Wed 25 Jan 2023 02.00 EST
Hidden in the Appalachian mountains is the House of the Lord Jesus, where serpents and their venom are all part of the service
Robert LeBlanc’s Gloryland provides viewers with an intimate perspective into the last remaining ‘signs following’ Pentecostal serpent-handling church of West Virginia, deeply hidden in the Appalachian mountains.
The Fahey/Klein Gallery is pleased to present "Robert LeBlanc: Gloryland," an exhibition showcasing LeBlanc's documentary work on a uniquely American subculture. This exhibition provides viewers with an intimate perspective into the last remaining Sign Following Pentecostal serpent-handling church of West Virginia, deeply hidden in the Appalachian Mountains.
"Gloryland" is the first-of-its-kind collaborative exhibition with Fahey/Klein Gallery, NFT marketplace SuperRare, and art streaming platform Niio. "Gloryland" photographs are available as editioned fine art prints with Fahey/Klein, NFTs with SuperRare, and an artcast (streaming on smart TVs) with Niio. This work is the first to offer NFTs as licensing tokens. NFT owners earn a percentage of all streaming royalties, including when the artist licenses the work to additional streaming platforms.
The photographs in "Gloryland" center around the Wolford family, their humble church in Squire, West Virginia, and the upheld belief in the King James Bible. "The House of The Lord Jesus" is one of the few churches practicing serpent handling in the 21st century. The congregation recognizes the dedication to the practice as the embodiment of obedience to the Word of the King James Bible. Mark 16:17-18 is widely regarded as a foundational teaching that if the believers truly contained the Holy Spirit within them, they could consume poison, handle fire and venomous snakes without harm. Such practices are seen as evidence of salvation and a demonstration of faith.
“This is a sympathetic insight into a tradition more maligned than understood. This is their story and a view of a faith that many believe is fated to be abandoned. However, any obituary for this tradition is but foolish speculation. The obituary will never be written. Core photographs in GLORYLAND, focus upon Chris Wolford and his church. The picture of a rattlesnake on Chris’s bible during a homecoming is prophetic. Mark 16:17-18 clearly states that “And these signs shall follow them that believe...(Mark 16:17) A major theme in GLORYLAND is that of abandonment. There are wonderful pictures of abandoned buildings, homes, and an abandoned coal loader. In West Virginia, coal is king. Corporate America takes the wealth derived from coal mining, rapes and ravishes the land, and abandons what is no longer needed—including those who risk their lives underground or now operating huge machines that level entire mountains. However, abandonment is a dual theme. The simple fact is that believers in West Virginia have not abandoned God. Mired in poverty or not, believers in West Virginia are rich in their embodied faith.” – Ralph W. Hood, Jr., Ph. D.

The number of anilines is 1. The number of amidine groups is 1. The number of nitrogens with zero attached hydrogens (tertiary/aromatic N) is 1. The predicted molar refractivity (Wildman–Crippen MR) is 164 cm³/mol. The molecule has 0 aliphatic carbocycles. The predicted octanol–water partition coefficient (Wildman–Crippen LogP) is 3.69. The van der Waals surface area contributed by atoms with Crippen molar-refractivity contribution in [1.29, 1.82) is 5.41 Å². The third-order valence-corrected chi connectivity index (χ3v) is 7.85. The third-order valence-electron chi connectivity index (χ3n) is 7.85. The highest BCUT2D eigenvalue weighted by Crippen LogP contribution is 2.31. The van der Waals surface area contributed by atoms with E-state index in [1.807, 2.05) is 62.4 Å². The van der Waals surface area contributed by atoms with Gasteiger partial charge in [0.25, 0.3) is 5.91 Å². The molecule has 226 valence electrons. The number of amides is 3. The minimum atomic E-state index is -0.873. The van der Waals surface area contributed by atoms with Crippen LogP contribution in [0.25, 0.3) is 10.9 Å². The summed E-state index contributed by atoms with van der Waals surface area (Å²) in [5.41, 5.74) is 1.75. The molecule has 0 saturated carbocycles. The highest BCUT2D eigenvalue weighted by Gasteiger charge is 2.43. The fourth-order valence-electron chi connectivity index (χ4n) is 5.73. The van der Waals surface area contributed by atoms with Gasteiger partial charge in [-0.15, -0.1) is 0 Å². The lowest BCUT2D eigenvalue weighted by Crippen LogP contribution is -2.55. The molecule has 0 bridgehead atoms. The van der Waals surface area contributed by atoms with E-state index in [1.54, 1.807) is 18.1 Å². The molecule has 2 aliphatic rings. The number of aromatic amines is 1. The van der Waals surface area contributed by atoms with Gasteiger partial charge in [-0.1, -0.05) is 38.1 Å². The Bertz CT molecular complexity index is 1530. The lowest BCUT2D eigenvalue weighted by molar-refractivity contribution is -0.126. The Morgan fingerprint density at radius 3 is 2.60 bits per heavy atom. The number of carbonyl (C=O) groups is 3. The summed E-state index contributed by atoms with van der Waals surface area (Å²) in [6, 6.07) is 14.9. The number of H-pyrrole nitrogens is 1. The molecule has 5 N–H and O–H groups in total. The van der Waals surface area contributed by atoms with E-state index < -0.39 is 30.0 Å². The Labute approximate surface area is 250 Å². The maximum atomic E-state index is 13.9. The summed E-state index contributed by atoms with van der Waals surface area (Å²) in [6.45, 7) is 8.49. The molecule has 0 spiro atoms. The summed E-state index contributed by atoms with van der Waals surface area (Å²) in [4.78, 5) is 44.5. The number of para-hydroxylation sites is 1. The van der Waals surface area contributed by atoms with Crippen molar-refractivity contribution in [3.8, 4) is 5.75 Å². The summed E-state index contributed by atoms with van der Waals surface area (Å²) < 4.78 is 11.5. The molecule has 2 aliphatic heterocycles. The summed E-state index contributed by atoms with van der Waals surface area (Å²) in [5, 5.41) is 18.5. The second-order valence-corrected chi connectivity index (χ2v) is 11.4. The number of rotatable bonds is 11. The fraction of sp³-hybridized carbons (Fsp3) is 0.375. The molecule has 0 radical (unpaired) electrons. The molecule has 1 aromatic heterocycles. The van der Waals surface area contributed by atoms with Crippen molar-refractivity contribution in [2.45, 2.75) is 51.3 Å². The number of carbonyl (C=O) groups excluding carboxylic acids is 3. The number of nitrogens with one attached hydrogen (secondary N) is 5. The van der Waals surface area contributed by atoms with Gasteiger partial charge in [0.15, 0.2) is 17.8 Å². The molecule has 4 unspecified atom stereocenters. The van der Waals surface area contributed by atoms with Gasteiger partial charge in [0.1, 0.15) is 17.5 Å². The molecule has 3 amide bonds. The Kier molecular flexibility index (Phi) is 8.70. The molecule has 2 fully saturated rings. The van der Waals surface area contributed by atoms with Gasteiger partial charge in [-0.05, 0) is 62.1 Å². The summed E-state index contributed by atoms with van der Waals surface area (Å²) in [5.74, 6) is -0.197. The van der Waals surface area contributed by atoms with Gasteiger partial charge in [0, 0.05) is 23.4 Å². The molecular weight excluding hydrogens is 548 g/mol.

Welcome to GLORYLAND.
Robert LeBlanc is a fine art and documentary photographer. His work is marked by uncommon intensity and immediacy, the product of a career spent documenting subcultures and raw corners of the world from a position of extreme closeness. His projects are the culmination of years spent building relationships and trust. LeBlanc has developed a practice of locating and gaining intimate access to revelatory slices of life that speak greatly to a world in upheaval. His book Unlawful Conduct, has been carried in leading art bookstores worldwide, including MoMA PS1 and the Frye Art Museum. His second monograph, Moondust, is a collection of images shot over four years documenting Hotshot firefighting crews in Montana and California. GLORYLAND is the third monograph release from LeBlanc.